When calibrating a TV, people almost always use the first method. We calibrate to the RGB primaries (and CMY secondaries), measure how close they are, and assume the intermediate colors will be created correctly. One benefit is it is very easy to compare across different reviews as we all have the same targets. Sometimes we find after viewing test material that something is wrong and making those 6 points correct caused the millions of other possible points to be incorrect. This could be due to the lack of bit-depth in doing calculations and causing posterization, an incorrect formula, or something else. Some programs might do the same thing in that they create a profile for the display, but then they only check against colors that are in the LUT and so will be accurate.
We check color fidelity using the well-known Gretag Macbeth color checker chart. This is a collection of 24 color swatches that are common in daily life, like skin tones, sky blue, natural greens, and more. None of these are typically contained in the LUT of the profile, so we are finding out how well the display can do these other shades and not, in a way, cheating by using known values. Because of this we expect to encounter a higher amount of error than other tests might, but we also believe it is closer to real world results.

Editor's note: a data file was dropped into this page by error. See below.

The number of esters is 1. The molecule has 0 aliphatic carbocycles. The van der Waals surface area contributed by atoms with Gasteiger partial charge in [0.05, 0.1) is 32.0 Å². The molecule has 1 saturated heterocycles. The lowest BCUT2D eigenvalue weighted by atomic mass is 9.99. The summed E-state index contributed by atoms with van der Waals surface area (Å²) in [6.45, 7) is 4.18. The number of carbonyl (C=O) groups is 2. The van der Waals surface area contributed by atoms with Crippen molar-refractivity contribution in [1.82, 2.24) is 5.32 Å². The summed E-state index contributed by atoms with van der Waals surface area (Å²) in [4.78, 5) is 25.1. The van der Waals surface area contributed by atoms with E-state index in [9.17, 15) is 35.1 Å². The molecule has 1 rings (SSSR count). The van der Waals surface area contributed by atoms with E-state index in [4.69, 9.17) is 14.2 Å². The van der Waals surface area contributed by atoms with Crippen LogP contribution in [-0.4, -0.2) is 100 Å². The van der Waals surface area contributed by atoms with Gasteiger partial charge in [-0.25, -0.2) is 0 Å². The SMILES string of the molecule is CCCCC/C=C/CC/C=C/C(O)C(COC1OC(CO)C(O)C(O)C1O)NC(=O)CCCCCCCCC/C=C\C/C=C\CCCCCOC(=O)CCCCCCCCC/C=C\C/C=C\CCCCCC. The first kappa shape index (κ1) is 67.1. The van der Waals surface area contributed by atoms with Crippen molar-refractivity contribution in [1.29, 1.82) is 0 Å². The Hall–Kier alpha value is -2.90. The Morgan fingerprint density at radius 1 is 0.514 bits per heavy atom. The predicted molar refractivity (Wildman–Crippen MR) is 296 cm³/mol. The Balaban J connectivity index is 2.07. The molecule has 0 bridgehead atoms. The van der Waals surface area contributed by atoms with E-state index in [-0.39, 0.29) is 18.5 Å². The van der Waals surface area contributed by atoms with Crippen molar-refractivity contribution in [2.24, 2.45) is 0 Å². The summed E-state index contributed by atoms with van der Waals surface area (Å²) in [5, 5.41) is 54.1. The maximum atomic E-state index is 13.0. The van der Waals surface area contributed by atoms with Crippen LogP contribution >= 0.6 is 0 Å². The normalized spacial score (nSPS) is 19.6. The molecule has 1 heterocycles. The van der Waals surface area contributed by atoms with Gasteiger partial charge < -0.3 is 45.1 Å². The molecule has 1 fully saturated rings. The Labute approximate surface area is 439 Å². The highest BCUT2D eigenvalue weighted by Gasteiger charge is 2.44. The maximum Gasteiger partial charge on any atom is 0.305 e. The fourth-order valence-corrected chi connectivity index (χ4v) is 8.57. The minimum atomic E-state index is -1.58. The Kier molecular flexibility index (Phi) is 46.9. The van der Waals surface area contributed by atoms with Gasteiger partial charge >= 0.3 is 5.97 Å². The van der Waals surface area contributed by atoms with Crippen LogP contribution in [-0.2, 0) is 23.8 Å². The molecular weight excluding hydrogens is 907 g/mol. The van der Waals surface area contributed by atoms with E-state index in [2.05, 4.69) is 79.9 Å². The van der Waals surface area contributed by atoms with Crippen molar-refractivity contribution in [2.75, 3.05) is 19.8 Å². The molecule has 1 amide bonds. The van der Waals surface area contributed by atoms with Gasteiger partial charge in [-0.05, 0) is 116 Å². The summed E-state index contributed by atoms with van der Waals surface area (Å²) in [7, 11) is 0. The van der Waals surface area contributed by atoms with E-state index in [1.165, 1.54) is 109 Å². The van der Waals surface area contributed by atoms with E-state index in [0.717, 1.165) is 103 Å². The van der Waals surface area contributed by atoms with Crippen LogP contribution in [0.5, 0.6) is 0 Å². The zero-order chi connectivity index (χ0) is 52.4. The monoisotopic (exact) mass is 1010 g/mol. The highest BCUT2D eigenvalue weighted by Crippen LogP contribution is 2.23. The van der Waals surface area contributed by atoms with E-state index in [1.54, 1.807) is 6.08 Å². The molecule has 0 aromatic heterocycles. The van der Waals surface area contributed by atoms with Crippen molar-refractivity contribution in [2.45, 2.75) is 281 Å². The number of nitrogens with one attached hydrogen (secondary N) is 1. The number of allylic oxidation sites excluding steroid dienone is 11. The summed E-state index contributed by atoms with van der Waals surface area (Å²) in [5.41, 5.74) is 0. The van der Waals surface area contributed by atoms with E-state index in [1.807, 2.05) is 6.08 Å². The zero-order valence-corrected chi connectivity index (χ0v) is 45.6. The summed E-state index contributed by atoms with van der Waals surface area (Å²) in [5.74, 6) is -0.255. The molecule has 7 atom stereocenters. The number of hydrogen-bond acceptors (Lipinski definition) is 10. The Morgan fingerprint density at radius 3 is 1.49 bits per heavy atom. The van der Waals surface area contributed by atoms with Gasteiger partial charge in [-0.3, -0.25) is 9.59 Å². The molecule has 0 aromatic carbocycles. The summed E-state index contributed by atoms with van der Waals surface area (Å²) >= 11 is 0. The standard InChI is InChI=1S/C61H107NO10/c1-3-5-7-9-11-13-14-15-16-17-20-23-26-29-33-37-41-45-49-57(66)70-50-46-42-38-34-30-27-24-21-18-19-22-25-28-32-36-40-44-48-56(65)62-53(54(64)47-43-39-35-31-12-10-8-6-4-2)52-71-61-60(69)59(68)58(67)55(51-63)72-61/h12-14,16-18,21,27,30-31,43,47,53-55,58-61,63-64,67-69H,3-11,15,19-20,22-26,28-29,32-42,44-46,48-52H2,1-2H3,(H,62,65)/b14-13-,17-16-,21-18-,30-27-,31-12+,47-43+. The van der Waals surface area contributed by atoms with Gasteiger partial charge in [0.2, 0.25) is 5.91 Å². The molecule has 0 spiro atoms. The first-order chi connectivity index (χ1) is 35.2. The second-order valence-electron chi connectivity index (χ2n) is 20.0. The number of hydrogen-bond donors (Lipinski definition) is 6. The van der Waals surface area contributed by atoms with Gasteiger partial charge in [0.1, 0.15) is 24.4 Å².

The other main source of error using this method is colors in the chart that are outside of the sRGB colorspace or at the very edge. Since GMB was designed around real world photography and not computers, some of these swatches are much harder to reproduce. This helps to separate displays with larger color gamuts from those with smaller gamuts in testing, rewarding them with lower dE values in the end. It also can reward displays that have their own, built-in LUTs for doing calculations and not those that just rely on the LUTs in the graphics card.
So when you look at an LCD review, remember that one dE isn’t the same as another dE. Both are valid but both are potentially measuring very different things. I could easily put up the dE values that ColorEyes Pro generates when it verifies a profile and every display would have a value well below 1, but that wouldn’t be as useful or informative as the current method.
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Braumin - Tuesday, February 28, 2012 - linkI bought this when it first came out. I had been looking at an IPS monitor to replace my aging S-PVA monitor. I really hate TN.